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  • Writer's pictureCreimerman Product Team

Changes in Malaysia's MM2H Retirement Visa Program: Analyzing Reforms and New Possibilities

Southeast Asia is a region that has consistently attracted foreign investments, not only due to its promising investment returns for frontier market speculators but, more importantly, for its appealing lifestyle offerings. This region is renowned for its favorable price-value ratio, warm climate, exceptional hospitality, and an overall welcoming multicultural environment.

Now, what truly surprises me in Malaysia's landscape of investment visas is the presence of 4 different options. But the real head-scratcher lies in the fact that 2 of these visas offer the alluring promise of a decade-long stay, yet their investment prerequisites are worlds apart. One demands a substantial investment of 235,000, while the other extends the same privilege with a significantly lower threshold of just 35,000. When is the same visa, how is this possible?

Min. Bank Deposit

Min.Physical Presence

Min. Annual Income

Federal MM2H


90 days a year


Sarawak MM2H


​30 days a year


Malaysia's MM2H Retirement Visa program, was a favorite among the public for many years, has undergone significant changes in recent years, leaving the foreign investor community intrigued and, in some cases, perplexed. This article examines the evolution of the MM2H program and how recent changes have affected investors seeking a first-world lifestyle in Malaysia.

The Rise of MM2H

Until 2019, Malaysia's MM2H program held the title of the world's most sought-after "golden visa," a fact often overlooked by many Eurocentric analysts. This program provided an attractive incentive for Malaysia's real estate market, which was booming due to new property construction.

Furthermore, it linked this offer with a high-quality lifestyle and a business-friendly urban environment, making it an enticing option for international investors.

Transition and Challenges of Change

However, as is often the case in the world of Residency by Investment programs, all good things must come to an end, often abruptly, followed by poorly conceived restructuring and relaunch efforts. In this case, the changes implemented in the MM2H program in 2021, with seemingly excessive thresholds and minimum requirements, have left many investors wondering about the program's future. These changes appear to ignore what private sector investors are truly seeking, giving the impression that the country may be trying to deter investors.

Sarawak and Sabah Programs

In the federative governmental system of Malaysia, there exists an interesting loophole that allows two regions, Sarawak and Sabah, to take charge of their own immigration affairs while remaining a part of Malaysia. These regions seized the opportunity to introduce their own customized versions of the MM2H (Malaysia My Second Home) program, and what's particularly noteworthy is their decision to do so.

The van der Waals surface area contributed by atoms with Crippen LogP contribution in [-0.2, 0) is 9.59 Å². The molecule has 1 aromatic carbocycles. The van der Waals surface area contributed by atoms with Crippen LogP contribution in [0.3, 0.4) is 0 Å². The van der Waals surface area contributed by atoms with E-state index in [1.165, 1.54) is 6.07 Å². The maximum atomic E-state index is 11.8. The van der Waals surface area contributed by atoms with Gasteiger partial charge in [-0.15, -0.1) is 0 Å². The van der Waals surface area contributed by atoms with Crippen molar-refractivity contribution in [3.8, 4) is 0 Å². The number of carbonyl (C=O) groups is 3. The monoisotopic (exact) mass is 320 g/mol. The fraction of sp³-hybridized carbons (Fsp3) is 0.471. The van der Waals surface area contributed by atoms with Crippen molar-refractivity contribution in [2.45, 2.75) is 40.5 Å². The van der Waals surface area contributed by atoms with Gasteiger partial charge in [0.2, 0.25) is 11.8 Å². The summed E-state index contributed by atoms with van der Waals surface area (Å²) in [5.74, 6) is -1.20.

When the Malaysian national government suspended and later reintroduced the MM2H program between 2019 and 2021, amid widespread criticism and with significantly higher minimum investment requirements, Sarawak took a different path. Rather than following suit, Sarawak chose to independently relaunch its own iteration of the program.

This intriguing development saw both Sarawak and Sabah introduce their unique MM2H programs, distinguished by lower banking and income thresholds, as well as a requirement of just 30 days of physical presence per year. The result was a staggering 2800% increase in approvals for Sarawak's program, and Sabah experienced a similar surge in interest. It appears that by making the program more attractive, these regions successfully attracted increased investment.

To address the confusion caused by changes in the MM2H program, Malaysia announced another new Premium Visa Program at the end of 2022. This program aims to provide an additional avenue for attracting foreign investors, especially those from East and South Asia seeking an authentic living experience in Malaysia. However, this program falls short of the benefits offered by Sarawak and Sabah's investment programs, so it is recommended that you explore those options.

The evolution of Malaysia's MM2H Retirement Visa program serves as an example of how reforms can impact a country's attractiveness to foreign investors. While recent changes have generated uncertainty, they have also led to the opening of new regional programs that may result in increased foreign investment in Malaysia. The future of visa programs in Malaysia remains uncertain, but it is clear that the country is willing to adapt to attract international investors.

So, if you are interested in finding out more about Investment Abroad and its opportunities to develop business, contact us today! Below this article, you will find a link to set up a free fifteen-minute consultation with us to discuss your options further.

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